It’s the question everyone is asking, and few have confident answers upon which to build marketing strategy. How do you effectively connect with Generation Z consumers to create trust, build relationships, and gain their confidence?
To start, marketers may want to ditch traditional persona-building approaches and accept that Gen Z can’t be bottled up into one or two high level descriptions. It is an accepted practice to create personas; the Soccer Mom, the Road Warrior, and the Young Family are familiar examples. The intent of persona creation is worthy, but the logic is simply flawed in this age of digital marketing.
Gen Z now consists of approximately 68 million 10- to 24-year-olds and influences $150B/year in consumer spending. That’s about one-fifth of all consumer spending. Gen Z holds infinite promise for marketers but defies marketing generalization. They are digital natives and the most diverse generation in terms of sexuality, race, and ethnicity. Nearly half of Gen Z-ers are non-Caucasian; one in four is Hispanic, one in six is Black, and one in five has an immigrant parent. A recent Gallup survey found that 21% of Gen Z-ers identify as lesbian, gay, bisexual, or transgender -- nearly four times the rate of older U.S. adults.
Raj De Datta, Bloomreach CEO and Founder and author of The Digital Seeker: A Guide for Digital Teams to Build Winning Experiences punched home this finding, telling The Wise Marketer “Gen Z brings a unique challenge to brands looking to build personalized customer experiences. Previously, marketers relied heavily on customer “personas” – generalizations that personify customer groups, including age, location, careers, etc. However, this emerging generation of consumers does not fit into personas nearly as well as their predecessors. Gen Z represents the most diverse generation in terms of nearly every category, from interests to identity.”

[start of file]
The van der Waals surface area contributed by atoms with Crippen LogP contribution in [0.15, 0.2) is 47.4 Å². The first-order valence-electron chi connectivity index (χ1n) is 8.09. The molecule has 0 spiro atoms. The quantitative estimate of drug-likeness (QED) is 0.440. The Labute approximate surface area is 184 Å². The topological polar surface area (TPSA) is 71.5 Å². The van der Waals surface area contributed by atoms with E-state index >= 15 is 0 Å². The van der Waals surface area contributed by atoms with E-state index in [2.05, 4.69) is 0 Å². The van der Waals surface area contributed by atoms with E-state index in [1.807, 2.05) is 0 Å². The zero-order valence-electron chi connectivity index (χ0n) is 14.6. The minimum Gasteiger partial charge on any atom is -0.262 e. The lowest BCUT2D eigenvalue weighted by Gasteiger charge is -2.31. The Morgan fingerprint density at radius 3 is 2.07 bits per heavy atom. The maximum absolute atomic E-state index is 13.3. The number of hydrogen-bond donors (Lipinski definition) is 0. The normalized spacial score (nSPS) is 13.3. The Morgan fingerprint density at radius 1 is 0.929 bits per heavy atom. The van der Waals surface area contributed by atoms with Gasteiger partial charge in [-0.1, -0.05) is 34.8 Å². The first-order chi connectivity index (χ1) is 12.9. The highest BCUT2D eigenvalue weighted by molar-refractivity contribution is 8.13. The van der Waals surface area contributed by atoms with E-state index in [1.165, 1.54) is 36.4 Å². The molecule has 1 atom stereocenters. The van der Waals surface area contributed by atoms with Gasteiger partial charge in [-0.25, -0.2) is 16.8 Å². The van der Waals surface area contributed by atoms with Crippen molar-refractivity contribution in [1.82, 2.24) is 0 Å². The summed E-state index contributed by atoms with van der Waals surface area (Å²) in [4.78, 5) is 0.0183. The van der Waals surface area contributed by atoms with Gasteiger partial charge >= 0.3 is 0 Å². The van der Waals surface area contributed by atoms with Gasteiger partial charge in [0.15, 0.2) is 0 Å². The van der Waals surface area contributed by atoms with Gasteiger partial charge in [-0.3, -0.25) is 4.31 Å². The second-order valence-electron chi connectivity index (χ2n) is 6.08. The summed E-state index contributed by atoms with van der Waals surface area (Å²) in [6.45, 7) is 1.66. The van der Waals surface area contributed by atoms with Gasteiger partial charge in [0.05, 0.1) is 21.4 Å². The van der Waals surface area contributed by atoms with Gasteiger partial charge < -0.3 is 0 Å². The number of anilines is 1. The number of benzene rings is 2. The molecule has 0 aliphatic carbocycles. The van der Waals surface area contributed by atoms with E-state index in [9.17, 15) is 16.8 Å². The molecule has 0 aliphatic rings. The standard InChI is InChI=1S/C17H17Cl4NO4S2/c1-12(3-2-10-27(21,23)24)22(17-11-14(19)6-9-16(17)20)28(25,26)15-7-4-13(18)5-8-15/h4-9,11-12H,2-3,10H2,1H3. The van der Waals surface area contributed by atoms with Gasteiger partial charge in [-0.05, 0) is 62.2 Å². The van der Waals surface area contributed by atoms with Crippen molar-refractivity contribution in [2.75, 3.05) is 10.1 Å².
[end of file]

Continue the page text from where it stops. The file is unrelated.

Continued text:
Two key learnings are important for marketers to understand as they plan engagement and loyalty strategies:
- Don’t label me
- Improve your CX
Without diving deeper into the quant behind Gen Z, it’s clear that customizing brand interactions with Gen Z and creating meaningful personalization in campaigns is a monumental task. “Don’t label me” may be the most important message marketers should take home from recent research. This article talks about why Gen Z wants marketers to ditch the persona.
The second message from Gen Z to brand marketers is equally clear. According to the latest Broadridge CX and Communications Insights survey, which polled 3,025 consumers in North America, about 66 percent of Gen Z-ers say that most of the companies they do business with need to improve their CX. As digital natives Gen Z is, in many cases, a step ahead of brands in their adoption of technology.
Raj De Datta said “Adding to the challenge of creating stellar CX for Gen Z is their predisposition toward technology. They understand how to use it and can identify how brands are using it to communicate with them. With this increased level of perception, Gen Z expects customized interactions and the ability to modify how brands interact with them. No longer can brands get away with selecting a list of characteristics and building blanket campaigns that speak to individuals that meet specific criteria. To succeed in an increasingly digital world, especially with a digital-native generation, brands need to optimize their marketing campaigns for dynamic, one-to-one personalization that works at scale.”
Gen Z is today and will continue to be the demographic in the spotlight for years to come. To create effective connections and build long term loyalty (if that is even possible) marketers should shed legacy practices towards persona building and become more adept with their data and available technology to build authentic connections with this group. The time to begin the pivoting process is now and you can start with these three tactics if you want to meet Gen Z’s expectations.